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The New Fable Of Susan And The Daughter And The Granddaughter, And Then Something Re
by [?]

Once there was a full-blown Wild Peach, registered in the Family Bible as Susan Mahaly.

Her Pap divided his time between collecting at a Toll-Gate and defending the Military Reputation of Andy Jackson.

The family dwelt in what was then regarded by Cambridge, Mass., as the Twilight Zone of Semi-Culture, viz., Swigget County, Pennsylvania.

Susan wore Linsey-Woolsey from Monday to Saturday. She never had tampered with her Venus de Milo Topography and she did not even suspect that Women had Nerves.

When she was seventeen she had a Fore-Arm like a Member of the Turnverein.

She knew how to Card and Weave and Dye. Also she could make Loose Soap in a kettle out in the Open Air.

Susan never fell down on her Salt-Rising Bread. Her Apple Butter was always A1.

It was commonly agreed that she would make some Man a good Housekeeper, for she was never sickly and could stay on her Feet sixteen hours at a Stretch.

Already she was beginning to look down the Pike for a regular Fellow.

In the year 1840, the Lass of seventeen who failed to get her Hooks on some roaming specimen of the Opposite Gender was in danger of being whispered about as an Old Maid. Celibacy was listed with Arson and Manslaughter.

Rufus was destined to be an Early Victorian Rummy, but he could lift a Saw-Log, and he would stand without being hitched, so Susan nailed him the third time he came snooping around the Toll-Gate.

Rufus did not have a Window to hoist or a Fence to lean on. But there is no Poverty in any Pocket of the Universe until Wealth arrives and begins to get Luggy.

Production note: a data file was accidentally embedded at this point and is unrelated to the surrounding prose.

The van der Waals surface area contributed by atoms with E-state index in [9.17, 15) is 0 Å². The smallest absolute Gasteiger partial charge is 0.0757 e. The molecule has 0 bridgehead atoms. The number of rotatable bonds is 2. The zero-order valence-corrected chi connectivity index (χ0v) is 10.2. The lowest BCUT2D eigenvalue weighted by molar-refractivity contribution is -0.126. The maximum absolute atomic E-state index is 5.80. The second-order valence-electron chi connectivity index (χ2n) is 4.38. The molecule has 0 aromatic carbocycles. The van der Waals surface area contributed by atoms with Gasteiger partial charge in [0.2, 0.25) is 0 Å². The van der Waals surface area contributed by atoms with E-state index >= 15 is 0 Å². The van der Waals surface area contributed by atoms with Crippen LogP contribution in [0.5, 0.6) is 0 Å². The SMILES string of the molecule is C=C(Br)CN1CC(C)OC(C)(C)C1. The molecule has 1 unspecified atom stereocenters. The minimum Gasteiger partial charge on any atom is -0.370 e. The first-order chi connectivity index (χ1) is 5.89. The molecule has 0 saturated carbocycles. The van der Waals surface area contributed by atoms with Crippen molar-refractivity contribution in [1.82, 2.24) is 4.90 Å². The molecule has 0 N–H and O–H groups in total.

Susan thought she was playing in rare Luck to snare a Six-Footer who owned a good Squirrel Rifle and could out-wrastle all Comers.

The Hills of Pennsylvania were becoming congested, with Neighbors not more than two or three miles apart, so Rufus and his Bride decided to hit a New Trail into the Dark Timber and grow up with the Boundless West.

Relatives of the Young Couple staked them to a team of Pelters, a Muley Cow, a Bird Dog of dubious Ancestry, an Axe and a Skillet, and started them over the Divide toward the perilous Frontier, away out yender in Illinoy.

It was a Hard Life. As they trundled slowly over the rotten Roads, toward the Land of Promise, they had to subsist largely on Venison, Prairie Chicken, Quail, Black Bass, Berries, and Wild Honey. They carried their own Coffee.

Arrived at the Jumping-Off Place, they settled down among the Mink and Musk-Rats. Rufus hewed out and jammed together a little two by twice Cabin with the Flue running up the outside. It looked ornery enough to be the Birthplace of almost any successful American.

The Malaria Mosquito was waiting for the Pioneers. In those good old Chills-and-Fever days, no one ever blamed it on the Female of the Species. Those who had the Shakes allowed that they were being jarred by the Hand of Providence.

When the family ran low on Quinine, all he had to do was hook up and drive fifty miles to the nearest Town, where he would trade the Furs for Necessities such as Apple-Jack and Navy Twist, and possibly a few Luxuries such as Tea and Salt.

On one of these memorable Trips to the Store, a Mood which combined Sentiment with reckless Prodigality seized upon him.

He thought of the brave Woman who was back there in the lonesome Shack, shooing the Prairie Wolves away from the Cradle, and he resolved to reward her.

With only three Gills of Stone Fence under his Wammus, he spread his Wild-Cat Currency on the Counter and purchased a $6 Clock, with jig-saw ornaments, a shiny coat of Varnish, and a Bouquet of Pink Roses on the door.

Susan burst into Tears when she saw it on the Wall, alongside of the Turkey Wing, and vowed that she had married the Best Man in the World.